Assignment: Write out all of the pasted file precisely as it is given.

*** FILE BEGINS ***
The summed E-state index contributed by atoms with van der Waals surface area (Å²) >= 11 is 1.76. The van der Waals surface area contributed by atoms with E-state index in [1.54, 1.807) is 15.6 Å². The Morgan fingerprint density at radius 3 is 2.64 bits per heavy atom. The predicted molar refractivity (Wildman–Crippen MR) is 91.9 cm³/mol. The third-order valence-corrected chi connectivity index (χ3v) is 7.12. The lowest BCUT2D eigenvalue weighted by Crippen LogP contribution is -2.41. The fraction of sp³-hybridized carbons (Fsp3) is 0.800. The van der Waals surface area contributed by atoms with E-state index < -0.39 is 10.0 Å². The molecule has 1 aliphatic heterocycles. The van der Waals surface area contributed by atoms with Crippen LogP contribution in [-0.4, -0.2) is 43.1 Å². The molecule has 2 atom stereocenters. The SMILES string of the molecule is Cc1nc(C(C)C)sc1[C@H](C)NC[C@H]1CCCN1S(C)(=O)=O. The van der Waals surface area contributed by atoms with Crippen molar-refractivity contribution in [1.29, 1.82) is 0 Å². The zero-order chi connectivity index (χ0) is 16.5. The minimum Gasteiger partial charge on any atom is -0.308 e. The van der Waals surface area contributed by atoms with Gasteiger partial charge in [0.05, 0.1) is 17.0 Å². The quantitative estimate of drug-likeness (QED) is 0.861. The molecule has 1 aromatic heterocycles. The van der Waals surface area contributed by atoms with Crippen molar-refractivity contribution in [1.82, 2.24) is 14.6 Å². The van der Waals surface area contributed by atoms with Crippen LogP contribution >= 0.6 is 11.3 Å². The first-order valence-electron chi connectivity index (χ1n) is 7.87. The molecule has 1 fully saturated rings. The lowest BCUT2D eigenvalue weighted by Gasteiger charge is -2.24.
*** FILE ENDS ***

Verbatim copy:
The summed E-state index contributed by atoms with van der Waals surface area (Å²) >= 11 is 1.76. The van der Waals surface area contributed by atoms with E-state index in [1.54, 1.807) is 15.6 Å². The Morgan fingerprint density at radius 3 is 2.64 bits per heavy atom. The predicted molar refractivity (Wildman–Crippen MR) is 91.9 cm³/mol. The third-order valence-corrected chi connectivity index (χ3v) is 7.12. The lowest BCUT2D eigenvalue weighted by Crippen LogP contribution is -2.41. The fraction of sp³-hybridized carbons (Fsp3) is 0.800. The van der Waals surface area contributed by atoms with E-state index < -0.39 is 10.0 Å². The molecule has 1 aliphatic heterocycles. The van der Waals surface area contributed by atoms with Crippen LogP contribution in [-0.4, -0.2) is 43.1 Å². The molecule has 2 atom stereocenters. The SMILES string of the molecule is Cc1nc(C(C)C)sc1[C@H](C)NC[C@H]1CCCN1S(C)(=O)=O. The van der Waals surface area contributed by atoms with Crippen molar-refractivity contribution in [1.29, 1.82) is 0 Å². The zero-order chi connectivity index (χ0) is 16.5. The minimum Gasteiger partial charge on any atom is -0.308 e. The van der Waals surface area contributed by atoms with Gasteiger partial charge in [0.05, 0.1) is 17.0 Å². The quantitative estimate of drug-likeness (QED) is 0.861. The molecule has 1 aromatic heterocycles. The van der Waals surface area contributed by atoms with Crippen molar-refractivity contribution in [1.82, 2.24) is 14.6 Å². The van der Waals surface area contributed by atoms with Crippen LogP contribution >= 0.6 is 11.3 Å². The first-order valence-electron chi connectivity index (χ1n) is 7.87. The molecule has 1 fully saturated rings. The lowest BCUT2D eigenvalue weighted by Gasteiger charge is -2.24.